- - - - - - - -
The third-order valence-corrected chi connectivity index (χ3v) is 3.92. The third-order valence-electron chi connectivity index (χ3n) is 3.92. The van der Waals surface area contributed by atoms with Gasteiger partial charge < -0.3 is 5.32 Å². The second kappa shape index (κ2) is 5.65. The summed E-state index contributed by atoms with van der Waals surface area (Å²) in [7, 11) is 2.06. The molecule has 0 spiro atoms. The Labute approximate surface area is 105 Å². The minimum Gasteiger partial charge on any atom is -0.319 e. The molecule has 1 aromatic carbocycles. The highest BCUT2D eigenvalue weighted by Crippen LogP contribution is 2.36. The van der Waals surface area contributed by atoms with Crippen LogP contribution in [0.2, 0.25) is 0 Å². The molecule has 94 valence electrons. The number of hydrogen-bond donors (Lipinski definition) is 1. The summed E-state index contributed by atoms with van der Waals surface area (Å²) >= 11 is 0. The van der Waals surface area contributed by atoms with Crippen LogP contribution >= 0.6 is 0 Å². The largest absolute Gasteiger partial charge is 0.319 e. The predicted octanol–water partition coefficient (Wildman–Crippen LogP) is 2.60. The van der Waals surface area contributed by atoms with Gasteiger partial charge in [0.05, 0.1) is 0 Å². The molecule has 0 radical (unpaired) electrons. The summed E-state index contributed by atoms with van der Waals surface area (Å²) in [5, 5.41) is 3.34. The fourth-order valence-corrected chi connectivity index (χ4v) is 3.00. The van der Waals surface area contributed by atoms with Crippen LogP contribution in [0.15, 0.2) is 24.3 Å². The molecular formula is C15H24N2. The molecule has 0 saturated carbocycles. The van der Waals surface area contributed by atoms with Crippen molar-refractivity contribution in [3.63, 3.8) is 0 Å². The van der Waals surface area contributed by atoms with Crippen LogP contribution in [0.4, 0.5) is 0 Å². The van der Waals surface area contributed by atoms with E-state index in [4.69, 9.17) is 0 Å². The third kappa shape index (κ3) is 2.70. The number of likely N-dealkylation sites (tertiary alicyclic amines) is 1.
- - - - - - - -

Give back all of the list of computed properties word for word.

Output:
The third-order valence-corrected chi connectivity index (χ3v) is 3.92. The third-order valence-electron chi connectivity index (χ3n) is 3.92. The van der Waals surface area contributed by atoms with Gasteiger partial charge < -0.3 is 5.32 Å². The second kappa shape index (κ2) is 5.65. The summed E-state index contributed by atoms with van der Waals surface area (Å²) in [7, 11) is 2.06. The molecule has 0 spiro atoms. The Labute approximate surface area is 105 Å². The minimum Gasteiger partial charge on any atom is -0.319 e. The molecule has 1 aromatic carbocycles. The highest BCUT2D eigenvalue weighted by Crippen LogP contribution is 2.36. The van der Waals surface area contributed by atoms with Crippen LogP contribution in [0.2, 0.25) is 0 Å². The molecule has 94 valence electrons. The number of hydrogen-bond donors (Lipinski definition) is 1. The summed E-state index contributed by atoms with van der Waals surface area (Å²) >= 11 is 0. The van der Waals surface area contributed by atoms with Crippen LogP contribution >= 0.6 is 0 Å². The largest absolute Gasteiger partial charge is 0.319 e. The predicted octanol–water partition coefficient (Wildman–Crippen LogP) is 2.60. The van der Waals surface area contributed by atoms with Gasteiger partial charge in [0.05, 0.1) is 0 Å². The molecule has 0 radical (unpaired) electrons. The summed E-state index contributed by atoms with van der Waals surface area (Å²) in [5, 5.41) is 3.34. The fourth-order valence-corrected chi connectivity index (χ4v) is 3.00. The van der Waals surface area contributed by atoms with Crippen LogP contribution in [0.15, 0.2) is 24.3 Å². The molecular formula is C15H24N2. The molecule has 0 saturated carbocycles. The van der Waals surface area contributed by atoms with Crippen molar-refractivity contribution in [3.63, 3.8) is 0 Å². The van der Waals surface area contributed by atoms with Crippen LogP contribution in [0.4, 0.5) is 0 Å². The van der Waals surface area contributed by atoms with E-state index in [4.69, 9.17) is 0 Å². The third kappa shape index (κ3) is 2.70. The number of likely N-dealkylation sites (tertiary alicyclic amines) is 1.